News Writer Katell Ane sat down with Diva Mukherji, incoming Vice President Education for the Edinburgh University Students’ Association sabbatical team 2018/19.
How do you feel after having been elected?
Incredible; amazing. Being elected was so incredible because it is everything that I want to do and I think the sabbatical roles are so important because [universities] have so much change and it’s so important to have representatives there to be doing that work.
What plans do you have for this summer to prepare for next year?
As far as I know, and from what I’ve been chatting about with Bobi (current VP Education), the summer is a very useful time where you put plans in place for the year.
So I hope to be using that time to start things in motion, to have more conversations about diversifying the curriculum with Heads of Schools and making plans for what can actually happen over the next year. I hope to put in as much work as I possibly can to build those networks so that when term does start, students can start feeding in so they don’t have to go through all the bureaucracy of trying to figure something out and then get really disconnected.
I’ll use that time over the summer to start creating those platforms so when students come in, they’re already immediately able to get involved and have those channels available.
Could you speak a little bit on diversifying and decolonising the curriculum?
[Through LiberatEd, an initiative headed up by the Students’ Association liberation campaigns,] a main priority was starting up an interdisciplinary course about race relations, which has been secured.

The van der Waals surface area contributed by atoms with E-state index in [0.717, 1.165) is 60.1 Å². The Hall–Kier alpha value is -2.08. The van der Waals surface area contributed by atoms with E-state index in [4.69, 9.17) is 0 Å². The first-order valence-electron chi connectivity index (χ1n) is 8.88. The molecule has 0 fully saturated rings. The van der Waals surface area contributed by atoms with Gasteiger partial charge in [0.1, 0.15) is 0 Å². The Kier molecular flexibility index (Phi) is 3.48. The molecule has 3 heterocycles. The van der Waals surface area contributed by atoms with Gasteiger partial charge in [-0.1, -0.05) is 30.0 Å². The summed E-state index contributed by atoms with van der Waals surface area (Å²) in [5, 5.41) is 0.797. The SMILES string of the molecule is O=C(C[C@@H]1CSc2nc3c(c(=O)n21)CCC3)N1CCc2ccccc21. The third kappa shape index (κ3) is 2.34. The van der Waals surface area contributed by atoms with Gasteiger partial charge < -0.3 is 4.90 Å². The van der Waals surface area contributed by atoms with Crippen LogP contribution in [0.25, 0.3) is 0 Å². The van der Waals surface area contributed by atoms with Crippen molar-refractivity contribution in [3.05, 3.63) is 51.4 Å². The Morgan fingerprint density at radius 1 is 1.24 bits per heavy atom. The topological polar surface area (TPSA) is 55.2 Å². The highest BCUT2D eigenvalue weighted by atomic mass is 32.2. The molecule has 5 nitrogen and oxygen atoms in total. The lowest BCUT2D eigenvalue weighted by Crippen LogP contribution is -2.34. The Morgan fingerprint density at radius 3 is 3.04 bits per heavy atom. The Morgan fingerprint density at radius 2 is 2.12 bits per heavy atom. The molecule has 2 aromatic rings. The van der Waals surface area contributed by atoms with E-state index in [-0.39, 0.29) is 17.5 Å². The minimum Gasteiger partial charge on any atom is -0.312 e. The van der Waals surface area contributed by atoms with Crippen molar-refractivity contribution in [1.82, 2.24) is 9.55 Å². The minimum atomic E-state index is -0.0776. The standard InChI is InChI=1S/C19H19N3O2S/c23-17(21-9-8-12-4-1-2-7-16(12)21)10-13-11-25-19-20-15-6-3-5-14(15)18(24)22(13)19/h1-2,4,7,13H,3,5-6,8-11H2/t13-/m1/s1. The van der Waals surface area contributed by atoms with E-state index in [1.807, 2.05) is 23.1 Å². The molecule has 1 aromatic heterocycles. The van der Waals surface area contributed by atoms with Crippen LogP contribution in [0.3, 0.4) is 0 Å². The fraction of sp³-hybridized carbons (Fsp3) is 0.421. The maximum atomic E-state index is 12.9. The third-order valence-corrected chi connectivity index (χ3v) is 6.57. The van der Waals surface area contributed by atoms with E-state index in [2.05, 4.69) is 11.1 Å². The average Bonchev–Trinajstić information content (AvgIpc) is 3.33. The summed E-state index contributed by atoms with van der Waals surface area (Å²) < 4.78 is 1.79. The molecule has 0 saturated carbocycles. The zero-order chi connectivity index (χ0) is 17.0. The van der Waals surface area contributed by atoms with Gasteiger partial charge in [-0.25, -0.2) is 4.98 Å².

Next academic year, there’s going to be a course called ‘SPS in Practice’ where 10 to 12 students come together to create the course, which is the same way that the ‘Understanding Gender’ course came around two years ago. We have two incredible professors leading it.
The responses that people have had to that have been so incredible because people are actually excited that these things are happening, especially BME students.
Often, there’s kind of that disconnection where [BME students feel] like, ‘oh well we’re just here for four years and nothing’s really going to change, and no one really cares or wants to support us so there’s only so much we can do.’
Getting that new course secured is so exciting because it’s going to be the first of its kind here, which is wild.
We got a paper about diversifying the curriculum presented at the Senate Learning and Teaching: they are the ones who decide on the policies about learning and teaching, so the topic was actually broached there and people could actually have a conversation about it.
I’m particularly excited about next year, building upon that, because from LiberatEd there are a lot of spin-offs, such as in SPS there are a couple of students who put together a queer theory course. It’s so cool that these things are actually happening.
Share with us your thoughts on mental health, particularly at this university.
The levels of students needing mental health support is so high and the university is not adequately responding to that.
This needs to be a priority and cannot be brushed away anymore.
In my manifesto I specified making mental health training mandatory for Personal Tutors. This is a policy that passed in student council a few years ago and the current issue with it is that the Heads of Schools have said that it is mandatory but there is not enough uptake with Tutors.
Any final comments?
I’m super excited to start working on this. I think, as a student, it’s so easy to forget the importance of the voice you have. To be able to see what students are able to achieve is fantastic.
Image: Diva Mukerji